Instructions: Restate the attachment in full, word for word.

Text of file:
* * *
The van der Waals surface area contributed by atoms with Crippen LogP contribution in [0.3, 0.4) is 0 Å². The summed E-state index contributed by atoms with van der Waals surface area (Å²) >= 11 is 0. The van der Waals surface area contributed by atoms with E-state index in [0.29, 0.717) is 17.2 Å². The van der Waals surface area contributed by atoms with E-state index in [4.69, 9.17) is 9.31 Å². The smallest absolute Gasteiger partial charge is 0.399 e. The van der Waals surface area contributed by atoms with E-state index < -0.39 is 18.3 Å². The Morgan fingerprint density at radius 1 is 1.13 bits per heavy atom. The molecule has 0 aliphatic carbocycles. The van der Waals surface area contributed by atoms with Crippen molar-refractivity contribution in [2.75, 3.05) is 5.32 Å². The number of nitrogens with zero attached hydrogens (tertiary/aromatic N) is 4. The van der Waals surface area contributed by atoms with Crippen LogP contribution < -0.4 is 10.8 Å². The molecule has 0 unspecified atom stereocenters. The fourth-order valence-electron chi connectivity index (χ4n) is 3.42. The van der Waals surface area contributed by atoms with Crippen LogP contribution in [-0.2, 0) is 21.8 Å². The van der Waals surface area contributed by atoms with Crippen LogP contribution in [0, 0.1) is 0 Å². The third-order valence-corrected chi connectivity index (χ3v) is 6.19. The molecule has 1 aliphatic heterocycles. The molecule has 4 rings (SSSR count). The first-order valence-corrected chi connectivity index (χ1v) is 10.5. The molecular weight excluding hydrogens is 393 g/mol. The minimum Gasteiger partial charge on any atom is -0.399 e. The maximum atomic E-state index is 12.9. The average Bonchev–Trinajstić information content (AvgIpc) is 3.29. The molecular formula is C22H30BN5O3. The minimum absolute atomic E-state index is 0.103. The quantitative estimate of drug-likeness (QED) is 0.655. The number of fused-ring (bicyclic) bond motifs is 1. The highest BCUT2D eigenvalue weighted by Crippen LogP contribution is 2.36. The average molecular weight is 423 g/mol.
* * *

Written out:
The van der Waals surface area contributed by atoms with Crippen LogP contribution in [0.3, 0.4) is 0 Å². The summed E-state index contributed by atoms with van der Waals surface area (Å²) >= 11 is 0. The van der Waals surface area contributed by atoms with E-state index in [0.29, 0.717) is 17.2 Å². The van der Waals surface area contributed by atoms with E-state index in [4.69, 9.17) is 9.31 Å². The smallest absolute Gasteiger partial charge is 0.399 e. The van der Waals surface area contributed by atoms with E-state index < -0.39 is 18.3 Å². The Morgan fingerprint density at radius 1 is 1.13 bits per heavy atom. The molecule has 0 aliphatic carbocycles. The van der Waals surface area contributed by atoms with Crippen molar-refractivity contribution in [2.75, 3.05) is 5.32 Å². The number of nitrogens with zero attached hydrogens (tertiary/aromatic N) is 4. The van der Waals surface area contributed by atoms with Crippen LogP contribution < -0.4 is 10.8 Å². The molecule has 0 unspecified atom stereocenters. The fourth-order valence-electron chi connectivity index (χ4n) is 3.42. The van der Waals surface area contributed by atoms with Crippen LogP contribution in [-0.2, 0) is 21.8 Å². The van der Waals surface area contributed by atoms with Crippen LogP contribution in [0, 0.1) is 0 Å². The third-order valence-corrected chi connectivity index (χ3v) is 6.19. The molecule has 1 aliphatic heterocycles. The molecule has 4 rings (SSSR count). The first-order valence-corrected chi connectivity index (χ1v) is 10.5. The molecular weight excluding hydrogens is 393 g/mol. The minimum Gasteiger partial charge on any atom is -0.399 e. The maximum atomic E-state index is 12.9. The average Bonchev–Trinajstić information content (AvgIpc) is 3.29. The molecular formula is C22H30BN5O3. The minimum absolute atomic E-state index is 0.103. The quantitative estimate of drug-likeness (QED) is 0.655. The number of fused-ring (bicyclic) bond motifs is 1. The highest BCUT2D eigenvalue weighted by Crippen LogP contribution is 2.36. The average molecular weight is 423 g/mol.